Of course if we're pretty sure that the winner will be X or Y, then the above strategy is a special case of the better-Than-Expectation strategy.

Of course if X and Y are equally likely to outpoll each other, and Px = Py = 1/2, then we vote for Z if

Uz > (Ux+Uy)/2

in which case we're voting for Z if Z is better than the halfway point between X and Y.

The next elaboration is to also consider ties and near ties between two lows, and the possibility of not voting for either

Let Pboth be the probability that if there's a tie or near tie for first place it will be between X and Y.

Let Pneither be the probability that if there's a tie or near tie for first place, neither X nor Y will be in it.

Given those numbers, we can derive estimates for all of the Pij:

Pxy = Pboth

(We've estimated that it's Pboth that if there's a tie or near tie it will be between X and Y. The fact that X and Y are apparently the likely top two vote getters makes it easier to estimate the probability that they will be -- asking the question "How sure am I that they'll be the top two?" Such an estimate would be more difficult for some arbitrarily chosen pair of candidates.)

The probability that one and only one of the putative frontrunners will be in the tie or near tie for first place if there is one is: 1 - Pboth - Pneither, since there must be either 1, 2, or 0 of the 2 expected frontrunners in the tie or near tie for first if there is one.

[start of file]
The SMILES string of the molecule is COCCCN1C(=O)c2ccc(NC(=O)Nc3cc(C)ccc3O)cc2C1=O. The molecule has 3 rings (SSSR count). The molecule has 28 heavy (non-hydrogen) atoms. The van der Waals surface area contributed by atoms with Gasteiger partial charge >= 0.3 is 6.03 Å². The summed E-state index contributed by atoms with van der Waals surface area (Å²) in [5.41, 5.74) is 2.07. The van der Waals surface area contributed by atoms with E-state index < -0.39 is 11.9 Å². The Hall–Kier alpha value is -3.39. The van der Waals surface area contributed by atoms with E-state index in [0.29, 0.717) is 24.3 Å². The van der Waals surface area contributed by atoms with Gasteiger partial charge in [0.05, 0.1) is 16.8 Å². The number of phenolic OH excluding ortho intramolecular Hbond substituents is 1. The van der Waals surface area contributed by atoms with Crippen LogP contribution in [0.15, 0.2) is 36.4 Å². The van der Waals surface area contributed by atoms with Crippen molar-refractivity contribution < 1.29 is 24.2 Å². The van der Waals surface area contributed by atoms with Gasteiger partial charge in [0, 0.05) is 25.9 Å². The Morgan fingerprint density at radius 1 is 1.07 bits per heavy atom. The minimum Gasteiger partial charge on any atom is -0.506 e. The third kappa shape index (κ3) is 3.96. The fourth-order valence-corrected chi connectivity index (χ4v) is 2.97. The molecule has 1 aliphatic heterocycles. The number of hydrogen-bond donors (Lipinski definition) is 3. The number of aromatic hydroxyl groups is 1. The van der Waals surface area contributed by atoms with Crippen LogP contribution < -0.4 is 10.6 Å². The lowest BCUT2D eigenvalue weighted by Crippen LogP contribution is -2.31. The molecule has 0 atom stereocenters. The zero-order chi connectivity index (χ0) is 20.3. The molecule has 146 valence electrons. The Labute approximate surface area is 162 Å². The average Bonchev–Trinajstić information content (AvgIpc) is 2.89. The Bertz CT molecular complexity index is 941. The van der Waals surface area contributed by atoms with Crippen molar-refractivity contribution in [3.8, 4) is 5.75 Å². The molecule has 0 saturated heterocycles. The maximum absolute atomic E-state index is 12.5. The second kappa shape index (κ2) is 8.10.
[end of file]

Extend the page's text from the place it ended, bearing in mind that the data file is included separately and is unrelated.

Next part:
Pxz = (1-Pboth-Pneither) * Px * Pfz

where z is some low candidate.

Pfz is the probability that if one of the lows is in a tie with one of the frontrunners, that low will be Z.

So (1-Pboth-Pneither) * Px * Pfz is the probability that exactly one of the frontrunners is in the tie or near tie for first place if there is one, and that Px outpolls Py (so that X is the one in that tie), and that Z is the low candidate that ties a frontrunner if any low candidate does.

How to estimate the Pfz? Why not numerically rate the lows according to how likely they seem to be the one who can tie a frontrunner. These ratings needn't be probabilities or add up to 1. You might assign the rating of 1 to the least likely, or to the most likely, and then rate the others with respect to that one. Then, for each particular low candidate Z, divide Z's rating by the sum of all the lows' ratings. That's an estimate of Pfz.

We'll refer to those ratings again, and will call them "frontrunner tying ratings". (The initial ratings, as opposed to the resulting Pfz).

Next, the Pij for pairs of lows. It's a reasonable approximation to assume that a low's fitness to tie another low is proportional to its fitness to tie a frontrunner. So, for each possible pair of lows, whom we'll call Z and Z', multiply together the frontrunner tying probabilities of Z and Z'. Divide the product for the Z and Z' pair by the sum of the products for all the possible pairs of lows. That's the probability that if a tie or near tie is between two lows, Z and Z' will be those lows. We'll call that probability Pfzz'.

So Pzz', the Pij for Z and Z', is: Pneither * Pfzz. The probability that the tie or near tie, if there is one, will be between two lows, multiplied by the probability that, if the tie or near tie is between two lows, z and z' will be those lows.

Now we have estimates for all of the Pij, for use in the strategic value formula in Approval Strategy I, for use in maximizing utility expectation by the Weber strategy.

Again, you may not want to take Best-Frontrunner that far, but these optional elaborations are available for those who want to estimate probabilities of less likely possibilities, to refine the strategy.